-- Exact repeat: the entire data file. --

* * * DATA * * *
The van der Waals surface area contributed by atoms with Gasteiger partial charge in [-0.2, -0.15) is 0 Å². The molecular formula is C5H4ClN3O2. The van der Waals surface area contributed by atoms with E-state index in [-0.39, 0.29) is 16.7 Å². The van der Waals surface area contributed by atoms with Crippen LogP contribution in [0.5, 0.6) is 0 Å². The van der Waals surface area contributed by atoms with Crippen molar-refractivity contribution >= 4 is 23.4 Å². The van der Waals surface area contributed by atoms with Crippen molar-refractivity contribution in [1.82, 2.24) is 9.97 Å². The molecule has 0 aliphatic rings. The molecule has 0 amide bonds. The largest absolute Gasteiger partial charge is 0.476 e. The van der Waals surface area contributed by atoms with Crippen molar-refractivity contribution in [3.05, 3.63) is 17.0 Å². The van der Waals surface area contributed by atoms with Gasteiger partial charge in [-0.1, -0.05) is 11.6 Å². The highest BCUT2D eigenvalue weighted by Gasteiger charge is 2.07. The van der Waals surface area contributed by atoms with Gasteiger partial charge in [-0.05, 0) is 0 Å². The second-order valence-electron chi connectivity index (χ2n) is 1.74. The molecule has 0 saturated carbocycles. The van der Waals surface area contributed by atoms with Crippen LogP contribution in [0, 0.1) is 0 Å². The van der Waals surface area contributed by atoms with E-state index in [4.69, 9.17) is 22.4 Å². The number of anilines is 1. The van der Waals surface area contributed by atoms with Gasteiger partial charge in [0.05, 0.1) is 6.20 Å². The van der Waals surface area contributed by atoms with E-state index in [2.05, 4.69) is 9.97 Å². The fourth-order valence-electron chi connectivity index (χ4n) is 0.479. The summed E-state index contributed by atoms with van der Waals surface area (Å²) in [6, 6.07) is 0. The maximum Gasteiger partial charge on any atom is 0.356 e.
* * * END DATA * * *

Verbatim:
The van der Waals surface area contributed by atoms with Gasteiger partial charge in [-0.2, -0.15) is 0 Å². The molecular formula is C5H4ClN3O2. The van der Waals surface area contributed by atoms with E-state index in [-0.39, 0.29) is 16.7 Å². The van der Waals surface area contributed by atoms with Crippen LogP contribution in [0.5, 0.6) is 0 Å². The van der Waals surface area contributed by atoms with Crippen molar-refractivity contribution >= 4 is 23.4 Å². The van der Waals surface area contributed by atoms with Crippen molar-refractivity contribution in [1.82, 2.24) is 9.97 Å². The molecule has 0 aliphatic rings. The molecule has 0 amide bonds. The largest absolute Gasteiger partial charge is 0.476 e. The van der Waals surface area contributed by atoms with Crippen molar-refractivity contribution in [3.05, 3.63) is 17.0 Å². The van der Waals surface area contributed by atoms with Gasteiger partial charge in [-0.1, -0.05) is 11.6 Å². The highest BCUT2D eigenvalue weighted by Gasteiger charge is 2.07. The van der Waals surface area contributed by atoms with Gasteiger partial charge in [-0.05, 0) is 0 Å². The second-order valence-electron chi connectivity index (χ2n) is 1.74. The molecule has 0 saturated carbocycles. The van der Waals surface area contributed by atoms with Crippen LogP contribution in [0, 0.1) is 0 Å². The van der Waals surface area contributed by atoms with E-state index in [4.69, 9.17) is 22.4 Å². The number of anilines is 1. The van der Waals surface area contributed by atoms with Gasteiger partial charge in [0.05, 0.1) is 6.20 Å². The van der Waals surface area contributed by atoms with E-state index in [2.05, 4.69) is 9.97 Å². The fourth-order valence-electron chi connectivity index (χ4n) is 0.479. The summed E-state index contributed by atoms with van der Waals surface area (Å²) in [6, 6.07) is 0. The maximum Gasteiger partial charge on any atom is 0.356 e.